Also, 'The costume design shows the overall more hard-edged, less shoujo style of the movie material released so far. Although what it mainly shows is just plain Gaddes *^.^*' I think I was quite right about the hard-edged style; the darkness and violence of the movie can come as a bit of a shock to the system for fans of the more pretty aspects of the TV series.

As for showing us Gaddes, well, my old friend Amy commented 'Apparently there isn't enough material on the new Gaea to make a whole shirt,' and my new friend Lizz described his upper garment as 'a crop top no self-respecting poof would wear.' Which brings us to an interesting question: the world of Gaea in the movie seems overall more primitive than that of the series, without refined kingdoms like Asturia that might be expected to have more sophisticated manufacturing and textiles technology. How is it, then, that Gaddes appears to be wearing Lycra? *^.^* I'm actually semi-serious - a garment would have to be made of a fine machine-knit fabric, with a fair amount of elasticity, for it to have the skin-tight appearance of this top, with muscle definition showing through. Unless it's, like, eelskin or something. I remember reading that in the last days of Imperial Russia, young army officers attending a royal ball would wear eelskin breeches so tight they had to be helped/forced into them by two burly assistants. There's a mental image that's slow to fade. Especially if you think of it in connection with these characters.

Allen *out of breath*: Well, there's no question of not putting them on, I have to be properly dressed if I'm going to attend.
Gaddes: This is a lot harder than when all I had to do was inflate your puffy sleeves. *studies the problem* Have we got any Vaseline?

I think that's enough of that. Having thought about his clothes in obsessive detail, I should go on to give you my insights to movie Gaddes' personality. He doesn't have the admirable rapport with Princess Millerna that the series versions of these characters did. Millerna is one of the most extensively reinvented characters in the movie - she's even gone from being a blonde to a redhead - and in the process seems to have lost a good deal of her personality and connection to other characters. It's not even clear what her relationship with Allen is, except that she's under his command. Other than that... well, she's a tough chick who likes roses, and that's about it.

With the tiny amount of screen time he gets, Gaddes conveys an impression of immense vigour and athletic exuberance. His first entrance made me laugh with surprise and delight - Allen is talking to Mr Mole, who in the movie is a soothsayer whose services the Abaharaki have engaged, although many of them are skeptical of his abilities and suspect he's a charlatan. The Moleman having served his purpose, Gaddes jumps on him and asks Allen what he wants them to do now. I don't mean he lays hold of him or bumps into him - he actually leaps down from who knows where, descending from top of frame like the traditional 16-ton weight, and lands on Mole's shoulders, knocking him to the ground and landing in an elegant cat-like crouch still on top of the poor old geezer. It took me a second to figure out what had happened, and then I had to rewind and have it again because it was so neat. 'Yay! There's my boy!' I hadn't known how fond I was of Gaddes until I realised how pleased I was to see him again, and still on form.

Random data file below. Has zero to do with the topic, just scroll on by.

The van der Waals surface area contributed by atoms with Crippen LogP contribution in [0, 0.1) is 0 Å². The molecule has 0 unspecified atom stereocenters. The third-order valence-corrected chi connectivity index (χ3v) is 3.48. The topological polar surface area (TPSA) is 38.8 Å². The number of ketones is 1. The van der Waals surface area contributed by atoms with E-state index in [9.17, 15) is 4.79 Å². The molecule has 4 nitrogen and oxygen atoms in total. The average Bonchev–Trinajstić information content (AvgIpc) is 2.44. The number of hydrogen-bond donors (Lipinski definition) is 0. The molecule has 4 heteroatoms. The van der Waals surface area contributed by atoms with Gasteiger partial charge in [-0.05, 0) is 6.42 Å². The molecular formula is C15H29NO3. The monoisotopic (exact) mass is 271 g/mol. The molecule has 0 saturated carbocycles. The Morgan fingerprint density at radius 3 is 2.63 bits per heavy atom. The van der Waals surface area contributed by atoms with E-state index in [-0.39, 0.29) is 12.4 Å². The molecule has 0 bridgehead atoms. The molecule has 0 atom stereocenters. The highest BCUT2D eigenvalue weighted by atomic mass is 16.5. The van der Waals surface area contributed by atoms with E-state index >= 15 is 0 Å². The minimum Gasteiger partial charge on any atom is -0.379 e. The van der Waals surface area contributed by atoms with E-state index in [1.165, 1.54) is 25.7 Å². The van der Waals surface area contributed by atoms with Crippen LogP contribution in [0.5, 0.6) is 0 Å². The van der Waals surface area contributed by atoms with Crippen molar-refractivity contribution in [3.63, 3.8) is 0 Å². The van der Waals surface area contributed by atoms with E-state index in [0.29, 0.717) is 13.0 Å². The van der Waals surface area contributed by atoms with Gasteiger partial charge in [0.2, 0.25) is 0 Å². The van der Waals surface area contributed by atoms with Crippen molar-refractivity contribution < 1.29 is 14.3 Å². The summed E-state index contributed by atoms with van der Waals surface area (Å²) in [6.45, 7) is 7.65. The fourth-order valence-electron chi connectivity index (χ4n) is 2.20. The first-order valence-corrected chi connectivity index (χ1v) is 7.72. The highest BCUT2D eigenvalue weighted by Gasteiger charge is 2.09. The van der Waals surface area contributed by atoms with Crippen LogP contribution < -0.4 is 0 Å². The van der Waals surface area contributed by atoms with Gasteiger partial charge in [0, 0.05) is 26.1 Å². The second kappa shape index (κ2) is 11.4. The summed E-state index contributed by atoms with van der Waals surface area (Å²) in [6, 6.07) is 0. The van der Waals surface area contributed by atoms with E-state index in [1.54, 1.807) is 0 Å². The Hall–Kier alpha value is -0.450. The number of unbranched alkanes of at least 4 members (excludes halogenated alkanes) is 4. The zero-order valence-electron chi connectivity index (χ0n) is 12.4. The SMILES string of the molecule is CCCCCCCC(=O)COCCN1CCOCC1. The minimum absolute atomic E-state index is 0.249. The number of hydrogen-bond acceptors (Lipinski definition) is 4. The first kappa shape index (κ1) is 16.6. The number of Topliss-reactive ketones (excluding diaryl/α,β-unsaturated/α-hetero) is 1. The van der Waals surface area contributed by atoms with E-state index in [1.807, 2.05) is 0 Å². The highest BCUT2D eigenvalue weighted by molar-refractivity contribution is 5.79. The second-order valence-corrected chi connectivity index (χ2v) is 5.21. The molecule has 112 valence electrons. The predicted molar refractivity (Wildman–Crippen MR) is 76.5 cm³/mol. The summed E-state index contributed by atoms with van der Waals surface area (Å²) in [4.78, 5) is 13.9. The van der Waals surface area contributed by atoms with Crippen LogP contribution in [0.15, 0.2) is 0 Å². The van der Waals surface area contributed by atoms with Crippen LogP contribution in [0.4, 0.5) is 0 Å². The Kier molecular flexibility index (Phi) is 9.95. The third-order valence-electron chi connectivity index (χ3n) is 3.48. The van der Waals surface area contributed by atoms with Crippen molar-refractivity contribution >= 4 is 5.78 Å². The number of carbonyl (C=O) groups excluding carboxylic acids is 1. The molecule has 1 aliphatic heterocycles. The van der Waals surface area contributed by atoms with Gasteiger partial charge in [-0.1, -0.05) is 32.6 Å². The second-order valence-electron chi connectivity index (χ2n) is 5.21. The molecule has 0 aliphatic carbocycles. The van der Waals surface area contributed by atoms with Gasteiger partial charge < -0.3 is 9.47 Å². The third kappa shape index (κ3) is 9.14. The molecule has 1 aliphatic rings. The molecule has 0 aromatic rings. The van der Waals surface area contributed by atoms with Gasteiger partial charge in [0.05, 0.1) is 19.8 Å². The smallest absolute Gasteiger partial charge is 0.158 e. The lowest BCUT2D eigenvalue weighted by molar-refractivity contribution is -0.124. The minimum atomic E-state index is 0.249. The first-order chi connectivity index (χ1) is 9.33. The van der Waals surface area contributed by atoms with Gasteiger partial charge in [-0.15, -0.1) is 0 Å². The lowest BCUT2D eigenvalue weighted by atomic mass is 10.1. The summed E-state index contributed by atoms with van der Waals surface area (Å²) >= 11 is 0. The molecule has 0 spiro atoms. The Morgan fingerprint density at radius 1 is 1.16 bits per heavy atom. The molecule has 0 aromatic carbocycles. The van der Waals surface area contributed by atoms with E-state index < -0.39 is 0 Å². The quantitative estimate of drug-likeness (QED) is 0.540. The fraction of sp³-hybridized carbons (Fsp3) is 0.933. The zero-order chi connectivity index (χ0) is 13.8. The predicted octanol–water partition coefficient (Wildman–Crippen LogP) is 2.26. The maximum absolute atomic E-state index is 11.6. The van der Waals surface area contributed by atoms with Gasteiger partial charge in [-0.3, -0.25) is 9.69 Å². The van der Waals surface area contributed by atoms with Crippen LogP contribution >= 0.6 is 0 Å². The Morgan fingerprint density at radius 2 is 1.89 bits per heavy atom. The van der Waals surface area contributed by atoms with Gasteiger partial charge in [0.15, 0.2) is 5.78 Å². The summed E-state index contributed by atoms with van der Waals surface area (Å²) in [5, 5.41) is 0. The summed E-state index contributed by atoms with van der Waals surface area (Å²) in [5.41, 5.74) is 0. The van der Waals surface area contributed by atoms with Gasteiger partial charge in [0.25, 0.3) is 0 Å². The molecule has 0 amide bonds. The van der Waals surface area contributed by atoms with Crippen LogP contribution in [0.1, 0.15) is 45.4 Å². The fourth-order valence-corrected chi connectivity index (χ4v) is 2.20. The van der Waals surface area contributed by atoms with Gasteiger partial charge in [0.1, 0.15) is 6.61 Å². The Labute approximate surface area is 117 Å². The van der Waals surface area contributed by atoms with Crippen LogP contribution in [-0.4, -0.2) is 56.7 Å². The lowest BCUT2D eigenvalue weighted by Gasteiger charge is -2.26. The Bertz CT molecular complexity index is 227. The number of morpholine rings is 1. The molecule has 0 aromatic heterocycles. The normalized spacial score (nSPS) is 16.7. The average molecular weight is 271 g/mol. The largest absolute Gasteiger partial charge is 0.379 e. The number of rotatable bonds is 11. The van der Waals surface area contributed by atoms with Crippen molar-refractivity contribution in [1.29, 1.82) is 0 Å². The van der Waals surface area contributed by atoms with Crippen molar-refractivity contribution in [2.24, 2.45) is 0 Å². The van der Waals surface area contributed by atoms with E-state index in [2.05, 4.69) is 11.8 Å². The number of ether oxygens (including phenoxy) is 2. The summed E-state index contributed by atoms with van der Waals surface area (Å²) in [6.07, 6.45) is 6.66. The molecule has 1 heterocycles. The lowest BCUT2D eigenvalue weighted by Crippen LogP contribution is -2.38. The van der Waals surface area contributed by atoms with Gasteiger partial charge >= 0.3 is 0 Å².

He still dashes around yelling orders at his guys, you'll be pleased to know, so Allen never has to raise his voice. The other Golden Gaddes Moment of the movie comes from the same sequence as the knife-throwing bit - seeing her hero humbled in the dust, the catgirl Merle comes dashing down to his aid, pausing on her way to give Gaddes a damn' good kick in the shins for being mean to him. Seeing badass movie-Gaddes hopping on one leg and wincing at a blow from spazzy little Merle is quite a hoot. (You may observe from this that what comedy there is in the movie is far more inclined to slapstick than the more subtle humour of the series, which tended to come from the expressions on people's faces more than anything else.)

There's really not much else to say about him, but he does come across as an appealing character. One brief scene suggests that, although they will smack Van down as long as he sets himself up against their commander, Gaddes and the other crewmen would quite like to be friends with him if he would only be a bit more friendly. I think it's safe to say that Gaddes comes through the movie with his nice guy credentials intact. And yes, he is good ogling value *^.^*